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April 1955


Author Affiliations

Charlotte, N. C.
From the Charlotte Eye, Ear and Throat Hospital.

AMA Arch Otolaryngol. 1955;61(4):470-471. doi:10.1001/archotol.1955.00720020486015

SMOOTH muscle tumors are very rarely encountered in the upper respiratory tract. Eggston and Wolff,1 in their textbook "Histopathology of the Ear, Nose and Throat," state that a few cases of leiomyoma in the esophagus and trachea have been reported; however, I was unable to find a single case of leiomyoma of the trachea recorded in the literature.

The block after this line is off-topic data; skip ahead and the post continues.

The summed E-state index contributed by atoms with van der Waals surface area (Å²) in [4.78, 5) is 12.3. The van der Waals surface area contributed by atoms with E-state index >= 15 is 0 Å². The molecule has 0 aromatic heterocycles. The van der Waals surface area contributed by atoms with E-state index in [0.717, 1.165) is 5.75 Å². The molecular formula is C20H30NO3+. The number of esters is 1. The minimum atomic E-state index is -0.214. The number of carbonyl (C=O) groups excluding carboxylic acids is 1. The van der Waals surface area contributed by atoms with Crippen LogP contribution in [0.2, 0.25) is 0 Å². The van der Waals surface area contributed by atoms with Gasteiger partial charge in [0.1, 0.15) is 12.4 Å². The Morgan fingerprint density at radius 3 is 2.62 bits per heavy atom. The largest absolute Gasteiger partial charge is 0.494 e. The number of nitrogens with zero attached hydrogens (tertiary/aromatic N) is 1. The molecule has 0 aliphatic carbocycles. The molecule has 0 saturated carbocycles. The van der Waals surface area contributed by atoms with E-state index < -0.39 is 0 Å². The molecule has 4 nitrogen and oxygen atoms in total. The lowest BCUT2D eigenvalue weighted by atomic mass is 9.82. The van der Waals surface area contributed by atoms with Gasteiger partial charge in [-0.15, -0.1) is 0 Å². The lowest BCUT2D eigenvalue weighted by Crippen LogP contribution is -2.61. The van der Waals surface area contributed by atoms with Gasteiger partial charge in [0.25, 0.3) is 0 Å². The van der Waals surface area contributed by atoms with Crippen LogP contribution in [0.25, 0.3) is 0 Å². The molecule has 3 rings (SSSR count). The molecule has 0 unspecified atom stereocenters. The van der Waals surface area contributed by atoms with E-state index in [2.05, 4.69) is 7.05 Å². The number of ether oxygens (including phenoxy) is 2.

Several theories have been advanced as to the actual origin of leiomyomata. It seems probable that they arise from smooth muscle itself, but there are those who believe them to originate from the musculature of bloodvessel walls.2

Microscopically, leiomyomata are dense, hard masses which on section exhibit cystic spaces. The latter result from disintegration of the tissue due to the scarcity of blood vessels.

Microscopically, leiomyomata are composed of smooth muscle fibers arranged in parallel rows. Bundles interlace in every direction. These bundles are embedded in an abundant stroma of

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